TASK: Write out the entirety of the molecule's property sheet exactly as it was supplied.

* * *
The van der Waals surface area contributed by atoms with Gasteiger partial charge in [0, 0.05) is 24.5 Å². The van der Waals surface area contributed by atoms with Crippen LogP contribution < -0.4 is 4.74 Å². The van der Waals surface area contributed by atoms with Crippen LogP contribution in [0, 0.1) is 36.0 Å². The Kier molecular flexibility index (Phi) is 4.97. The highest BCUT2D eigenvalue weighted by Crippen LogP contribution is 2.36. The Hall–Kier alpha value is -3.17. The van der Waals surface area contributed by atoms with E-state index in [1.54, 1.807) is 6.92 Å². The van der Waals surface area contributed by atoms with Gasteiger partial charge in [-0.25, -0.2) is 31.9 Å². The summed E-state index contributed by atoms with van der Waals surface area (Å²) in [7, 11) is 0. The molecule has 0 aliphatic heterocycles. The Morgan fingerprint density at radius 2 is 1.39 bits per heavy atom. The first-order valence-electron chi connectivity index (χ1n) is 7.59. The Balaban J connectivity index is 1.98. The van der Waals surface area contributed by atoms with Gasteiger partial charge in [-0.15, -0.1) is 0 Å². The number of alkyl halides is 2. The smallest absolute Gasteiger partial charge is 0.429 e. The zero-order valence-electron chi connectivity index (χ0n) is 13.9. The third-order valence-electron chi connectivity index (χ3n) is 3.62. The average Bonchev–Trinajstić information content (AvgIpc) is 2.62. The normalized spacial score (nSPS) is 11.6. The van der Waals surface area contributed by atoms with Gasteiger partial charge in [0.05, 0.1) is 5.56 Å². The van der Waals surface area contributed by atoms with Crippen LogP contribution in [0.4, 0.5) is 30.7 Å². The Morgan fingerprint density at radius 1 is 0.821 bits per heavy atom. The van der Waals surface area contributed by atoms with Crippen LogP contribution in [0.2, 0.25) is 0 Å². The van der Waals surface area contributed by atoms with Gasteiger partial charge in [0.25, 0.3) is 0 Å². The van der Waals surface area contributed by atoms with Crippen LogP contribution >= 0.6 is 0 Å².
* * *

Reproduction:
The van der Waals surface area contributed by atoms with Gasteiger partial charge in [0, 0.05) is 24.5 Å². The van der Waals surface area contributed by atoms with Crippen LogP contribution < -0.4 is 4.74 Å². The van der Waals surface area contributed by atoms with Crippen LogP contribution in [0, 0.1) is 36.0 Å². The Kier molecular flexibility index (Phi) is 4.97. The highest BCUT2D eigenvalue weighted by Crippen LogP contribution is 2.36. The Hall–Kier alpha value is -3.17. The van der Waals surface area contributed by atoms with E-state index in [1.54, 1.807) is 6.92 Å². The van der Waals surface area contributed by atoms with Gasteiger partial charge in [-0.25, -0.2) is 31.9 Å². The summed E-state index contributed by atoms with van der Waals surface area (Å²) in [7, 11) is 0. The molecule has 0 aliphatic heterocycles. The Morgan fingerprint density at radius 2 is 1.39 bits per heavy atom. The first-order valence-electron chi connectivity index (χ1n) is 7.59. The Balaban J connectivity index is 1.98. The van der Waals surface area contributed by atoms with Gasteiger partial charge in [-0.15, -0.1) is 0 Å². The number of alkyl halides is 2. The smallest absolute Gasteiger partial charge is 0.429 e. The zero-order valence-electron chi connectivity index (χ0n) is 13.9. The third-order valence-electron chi connectivity index (χ3n) is 3.62. The average Bonchev–Trinajstić information content (AvgIpc) is 2.62. The normalized spacial score (nSPS) is 11.6. The van der Waals surface area contributed by atoms with Gasteiger partial charge in [0.05, 0.1) is 5.56 Å². The van der Waals surface area contributed by atoms with Crippen LogP contribution in [0.4, 0.5) is 30.7 Å². The Morgan fingerprint density at radius 1 is 0.821 bits per heavy atom. The van der Waals surface area contributed by atoms with Crippen LogP contribution in [0.2, 0.25) is 0 Å². The van der Waals surface area contributed by atoms with Gasteiger partial charge in [0.25, 0.3) is 0 Å². The van der Waals surface area contributed by atoms with Crippen LogP contribution >= 0.6 is 0 Å².